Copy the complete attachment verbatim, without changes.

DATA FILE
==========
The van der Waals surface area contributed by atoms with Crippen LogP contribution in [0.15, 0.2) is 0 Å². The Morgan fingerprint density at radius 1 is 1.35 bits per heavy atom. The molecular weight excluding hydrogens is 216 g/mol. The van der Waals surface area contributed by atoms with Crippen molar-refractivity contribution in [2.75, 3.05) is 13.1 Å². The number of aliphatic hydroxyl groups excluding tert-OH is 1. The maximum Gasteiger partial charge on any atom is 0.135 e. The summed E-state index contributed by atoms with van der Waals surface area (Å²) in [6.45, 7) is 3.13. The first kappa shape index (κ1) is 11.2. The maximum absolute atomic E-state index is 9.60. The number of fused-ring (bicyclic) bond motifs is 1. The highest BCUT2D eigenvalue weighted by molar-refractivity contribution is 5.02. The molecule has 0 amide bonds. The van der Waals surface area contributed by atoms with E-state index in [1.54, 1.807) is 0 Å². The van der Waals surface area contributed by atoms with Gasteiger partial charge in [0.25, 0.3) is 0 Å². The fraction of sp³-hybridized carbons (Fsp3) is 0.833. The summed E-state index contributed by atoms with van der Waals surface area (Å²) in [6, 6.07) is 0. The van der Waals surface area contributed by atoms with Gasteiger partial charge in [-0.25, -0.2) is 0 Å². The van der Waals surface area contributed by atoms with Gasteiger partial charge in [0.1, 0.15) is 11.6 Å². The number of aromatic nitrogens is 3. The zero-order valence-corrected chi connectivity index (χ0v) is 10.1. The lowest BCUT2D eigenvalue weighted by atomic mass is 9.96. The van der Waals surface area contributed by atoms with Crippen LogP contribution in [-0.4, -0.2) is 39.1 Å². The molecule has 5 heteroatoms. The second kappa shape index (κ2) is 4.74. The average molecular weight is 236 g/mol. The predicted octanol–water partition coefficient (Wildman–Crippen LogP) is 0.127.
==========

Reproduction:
The van der Waals surface area contributed by atoms with Crippen LogP contribution in [0.15, 0.2) is 0 Å². The Morgan fingerprint density at radius 1 is 1.35 bits per heavy atom. The molecular weight excluding hydrogens is 216 g/mol. The van der Waals surface area contributed by atoms with Crippen molar-refractivity contribution in [2.75, 3.05) is 13.1 Å². The number of aliphatic hydroxyl groups excluding tert-OH is 1. The maximum Gasteiger partial charge on any atom is 0.135 e. The summed E-state index contributed by atoms with van der Waals surface area (Å²) in [6.45, 7) is 3.13. The first kappa shape index (κ1) is 11.2. The maximum absolute atomic E-state index is 9.60. The number of fused-ring (bicyclic) bond motifs is 1. The highest BCUT2D eigenvalue weighted by molar-refractivity contribution is 5.02. The molecule has 0 amide bonds. The van der Waals surface area contributed by atoms with E-state index in [1.54, 1.807) is 0 Å². The van der Waals surface area contributed by atoms with Gasteiger partial charge in [0.25, 0.3) is 0 Å². The fraction of sp³-hybridized carbons (Fsp3) is 0.833. The summed E-state index contributed by atoms with van der Waals surface area (Å²) in [6, 6.07) is 0. The van der Waals surface area contributed by atoms with Gasteiger partial charge in [-0.25, -0.2) is 0 Å². The van der Waals surface area contributed by atoms with Gasteiger partial charge in [0.1, 0.15) is 11.6 Å². The number of aromatic nitrogens is 3. The zero-order valence-corrected chi connectivity index (χ0v) is 10.1. The lowest BCUT2D eigenvalue weighted by atomic mass is 9.96. The van der Waals surface area contributed by atoms with Crippen LogP contribution in [-0.4, -0.2) is 39.1 Å². The molecule has 5 heteroatoms. The second kappa shape index (κ2) is 4.74. The average molecular weight is 236 g/mol. The predicted octanol–water partition coefficient (Wildman–Crippen LogP) is 0.127.